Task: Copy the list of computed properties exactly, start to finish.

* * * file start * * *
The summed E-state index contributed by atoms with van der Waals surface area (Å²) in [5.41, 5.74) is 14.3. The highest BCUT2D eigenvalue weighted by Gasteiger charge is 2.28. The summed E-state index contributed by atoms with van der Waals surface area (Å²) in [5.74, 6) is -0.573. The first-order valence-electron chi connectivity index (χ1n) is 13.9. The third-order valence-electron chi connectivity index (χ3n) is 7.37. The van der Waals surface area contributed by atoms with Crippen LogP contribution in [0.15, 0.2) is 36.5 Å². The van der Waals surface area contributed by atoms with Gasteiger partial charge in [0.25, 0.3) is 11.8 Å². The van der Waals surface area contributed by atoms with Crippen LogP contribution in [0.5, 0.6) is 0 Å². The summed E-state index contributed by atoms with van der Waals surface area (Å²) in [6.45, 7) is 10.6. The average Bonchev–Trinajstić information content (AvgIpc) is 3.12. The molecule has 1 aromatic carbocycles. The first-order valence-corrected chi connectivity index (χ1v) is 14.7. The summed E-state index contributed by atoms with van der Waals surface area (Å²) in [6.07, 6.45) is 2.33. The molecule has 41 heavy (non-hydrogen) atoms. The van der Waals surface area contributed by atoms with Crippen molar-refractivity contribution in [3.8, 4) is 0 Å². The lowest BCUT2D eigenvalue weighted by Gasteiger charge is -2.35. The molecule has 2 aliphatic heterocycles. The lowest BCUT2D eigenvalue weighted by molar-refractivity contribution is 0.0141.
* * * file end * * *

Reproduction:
The summed E-state index contributed by atoms with van der Waals surface area (Å²) in [5.41, 5.74) is 14.3. The highest BCUT2D eigenvalue weighted by Gasteiger charge is 2.28. The summed E-state index contributed by atoms with van der Waals surface area (Å²) in [5.74, 6) is -0.573. The first-order valence-electron chi connectivity index (χ1n) is 13.9. The third-order valence-electron chi connectivity index (χ3n) is 7.37. The van der Waals surface area contributed by atoms with Crippen LogP contribution in [0.15, 0.2) is 36.5 Å². The van der Waals surface area contributed by atoms with Gasteiger partial charge in [0.25, 0.3) is 11.8 Å². The van der Waals surface area contributed by atoms with Crippen LogP contribution in [0.5, 0.6) is 0 Å². The summed E-state index contributed by atoms with van der Waals surface area (Å²) in [6.45, 7) is 10.6. The average Bonchev–Trinajstić information content (AvgIpc) is 3.12. The molecule has 1 aromatic carbocycles. The first-order valence-corrected chi connectivity index (χ1v) is 14.7. The summed E-state index contributed by atoms with van der Waals surface area (Å²) in [6.07, 6.45) is 2.33. The molecule has 41 heavy (non-hydrogen) atoms. The van der Waals surface area contributed by atoms with Crippen molar-refractivity contribution in [3.8, 4) is 0 Å². The lowest BCUT2D eigenvalue weighted by Gasteiger charge is -2.35. The molecule has 2 aliphatic heterocycles. The lowest BCUT2D eigenvalue weighted by molar-refractivity contribution is 0.0141.